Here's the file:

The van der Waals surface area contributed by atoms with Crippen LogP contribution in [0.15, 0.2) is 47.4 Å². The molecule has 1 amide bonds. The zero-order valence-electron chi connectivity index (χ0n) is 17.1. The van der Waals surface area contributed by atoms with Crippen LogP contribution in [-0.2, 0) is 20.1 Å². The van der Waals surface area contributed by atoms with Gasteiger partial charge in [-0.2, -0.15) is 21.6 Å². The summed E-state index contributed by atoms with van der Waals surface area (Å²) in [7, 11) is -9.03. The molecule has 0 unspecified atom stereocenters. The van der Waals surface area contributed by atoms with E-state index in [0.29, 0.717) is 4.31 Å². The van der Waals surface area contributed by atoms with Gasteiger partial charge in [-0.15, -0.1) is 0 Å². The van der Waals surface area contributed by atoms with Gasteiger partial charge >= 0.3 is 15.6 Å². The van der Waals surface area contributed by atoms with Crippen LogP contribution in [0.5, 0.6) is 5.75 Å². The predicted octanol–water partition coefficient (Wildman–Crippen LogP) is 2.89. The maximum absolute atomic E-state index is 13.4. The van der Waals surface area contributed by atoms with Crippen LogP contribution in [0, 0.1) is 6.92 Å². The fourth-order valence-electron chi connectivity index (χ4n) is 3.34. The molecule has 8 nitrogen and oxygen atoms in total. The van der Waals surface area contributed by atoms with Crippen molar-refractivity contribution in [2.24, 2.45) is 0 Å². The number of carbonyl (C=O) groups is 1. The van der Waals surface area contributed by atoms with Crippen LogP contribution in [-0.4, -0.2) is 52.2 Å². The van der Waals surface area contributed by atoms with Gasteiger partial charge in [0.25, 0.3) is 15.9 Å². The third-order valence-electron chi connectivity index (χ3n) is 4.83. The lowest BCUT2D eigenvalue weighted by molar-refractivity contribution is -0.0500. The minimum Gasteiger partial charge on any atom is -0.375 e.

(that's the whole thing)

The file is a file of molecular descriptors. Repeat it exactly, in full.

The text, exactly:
The van der Waals surface area contributed by atoms with Crippen LogP contribution in [0.15, 0.2) is 47.4 Å². The molecule has 1 amide bonds. The zero-order valence-electron chi connectivity index (χ0n) is 17.1. The van der Waals surface area contributed by atoms with Crippen LogP contribution in [-0.2, 0) is 20.1 Å². The van der Waals surface area contributed by atoms with Gasteiger partial charge in [-0.2, -0.15) is 21.6 Å². The summed E-state index contributed by atoms with van der Waals surface area (Å²) in [7, 11) is -9.03. The molecule has 0 unspecified atom stereocenters. The van der Waals surface area contributed by atoms with E-state index in [0.29, 0.717) is 4.31 Å². The van der Waals surface area contributed by atoms with Gasteiger partial charge in [-0.15, -0.1) is 0 Å². The van der Waals surface area contributed by atoms with Gasteiger partial charge >= 0.3 is 15.6 Å². The van der Waals surface area contributed by atoms with Crippen LogP contribution in [0.5, 0.6) is 5.75 Å². The predicted octanol–water partition coefficient (Wildman–Crippen LogP) is 2.89. The maximum absolute atomic E-state index is 13.4. The van der Waals surface area contributed by atoms with Crippen LogP contribution in [0, 0.1) is 6.92 Å². The fourth-order valence-electron chi connectivity index (χ4n) is 3.34. The molecule has 8 nitrogen and oxygen atoms in total. The van der Waals surface area contributed by atoms with Crippen molar-refractivity contribution in [2.24, 2.45) is 0 Å². The number of carbonyl (C=O) groups is 1. The van der Waals surface area contributed by atoms with Crippen LogP contribution in [-0.4, -0.2) is 52.2 Å². The van der Waals surface area contributed by atoms with Gasteiger partial charge in [0.25, 0.3) is 15.9 Å². The third-order valence-electron chi connectivity index (χ3n) is 4.83. The lowest BCUT2D eigenvalue weighted by molar-refractivity contribution is -0.0500. The minimum Gasteiger partial charge on any atom is -0.375 e.